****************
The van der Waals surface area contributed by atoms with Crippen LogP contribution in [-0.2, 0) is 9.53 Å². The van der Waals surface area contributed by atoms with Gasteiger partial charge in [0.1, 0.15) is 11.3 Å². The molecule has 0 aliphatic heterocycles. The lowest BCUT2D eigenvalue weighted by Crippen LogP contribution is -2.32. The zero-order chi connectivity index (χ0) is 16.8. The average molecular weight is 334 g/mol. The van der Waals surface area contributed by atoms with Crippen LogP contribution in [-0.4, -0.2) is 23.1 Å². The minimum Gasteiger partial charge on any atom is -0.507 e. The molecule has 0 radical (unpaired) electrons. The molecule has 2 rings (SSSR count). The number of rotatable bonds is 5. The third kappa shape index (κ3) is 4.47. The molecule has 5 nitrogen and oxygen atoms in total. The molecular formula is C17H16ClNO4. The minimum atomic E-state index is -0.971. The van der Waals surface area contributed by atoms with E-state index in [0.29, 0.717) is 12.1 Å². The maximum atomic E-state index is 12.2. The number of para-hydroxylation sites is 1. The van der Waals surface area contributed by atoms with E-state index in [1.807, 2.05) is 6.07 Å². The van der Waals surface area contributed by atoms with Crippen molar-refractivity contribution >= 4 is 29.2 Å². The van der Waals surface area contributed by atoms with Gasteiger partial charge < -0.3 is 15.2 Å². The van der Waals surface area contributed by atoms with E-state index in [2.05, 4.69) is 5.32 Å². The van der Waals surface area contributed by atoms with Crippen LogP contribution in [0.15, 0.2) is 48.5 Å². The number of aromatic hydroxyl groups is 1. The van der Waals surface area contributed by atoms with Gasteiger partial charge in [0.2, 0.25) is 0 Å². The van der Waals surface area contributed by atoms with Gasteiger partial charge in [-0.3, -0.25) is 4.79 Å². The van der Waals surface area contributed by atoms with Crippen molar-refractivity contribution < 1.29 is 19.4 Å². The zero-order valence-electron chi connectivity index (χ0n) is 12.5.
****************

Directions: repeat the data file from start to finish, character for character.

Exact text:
The van der Waals surface area contributed by atoms with Crippen LogP contribution in [-0.2, 0) is 9.53 Å². The van der Waals surface area contributed by atoms with Gasteiger partial charge in [0.1, 0.15) is 11.3 Å². The molecule has 0 aliphatic heterocycles. The lowest BCUT2D eigenvalue weighted by Crippen LogP contribution is -2.32. The zero-order chi connectivity index (χ0) is 16.8. The average molecular weight is 334 g/mol. The van der Waals surface area contributed by atoms with Crippen LogP contribution in [-0.4, -0.2) is 23.1 Å². The minimum Gasteiger partial charge on any atom is -0.507 e. The molecule has 0 radical (unpaired) electrons. The molecule has 2 rings (SSSR count). The number of rotatable bonds is 5. The third kappa shape index (κ3) is 4.47. The molecule has 5 nitrogen and oxygen atoms in total. The molecular formula is C17H16ClNO4. The minimum atomic E-state index is -0.971. The van der Waals surface area contributed by atoms with E-state index in [0.29, 0.717) is 12.1 Å². The maximum atomic E-state index is 12.2. The number of para-hydroxylation sites is 1. The van der Waals surface area contributed by atoms with E-state index in [1.807, 2.05) is 6.07 Å². The van der Waals surface area contributed by atoms with Crippen molar-refractivity contribution >= 4 is 29.2 Å². The van der Waals surface area contributed by atoms with Gasteiger partial charge < -0.3 is 15.2 Å². The van der Waals surface area contributed by atoms with E-state index in [2.05, 4.69) is 5.32 Å². The van der Waals surface area contributed by atoms with Crippen LogP contribution in [0.15, 0.2) is 48.5 Å². The number of aromatic hydroxyl groups is 1. The van der Waals surface area contributed by atoms with Gasteiger partial charge in [0.2, 0.25) is 0 Å². The van der Waals surface area contributed by atoms with Gasteiger partial charge in [-0.3, -0.25) is 4.79 Å². The van der Waals surface area contributed by atoms with Crippen molar-refractivity contribution < 1.29 is 19.4 Å². The zero-order valence-electron chi connectivity index (χ0n) is 12.5.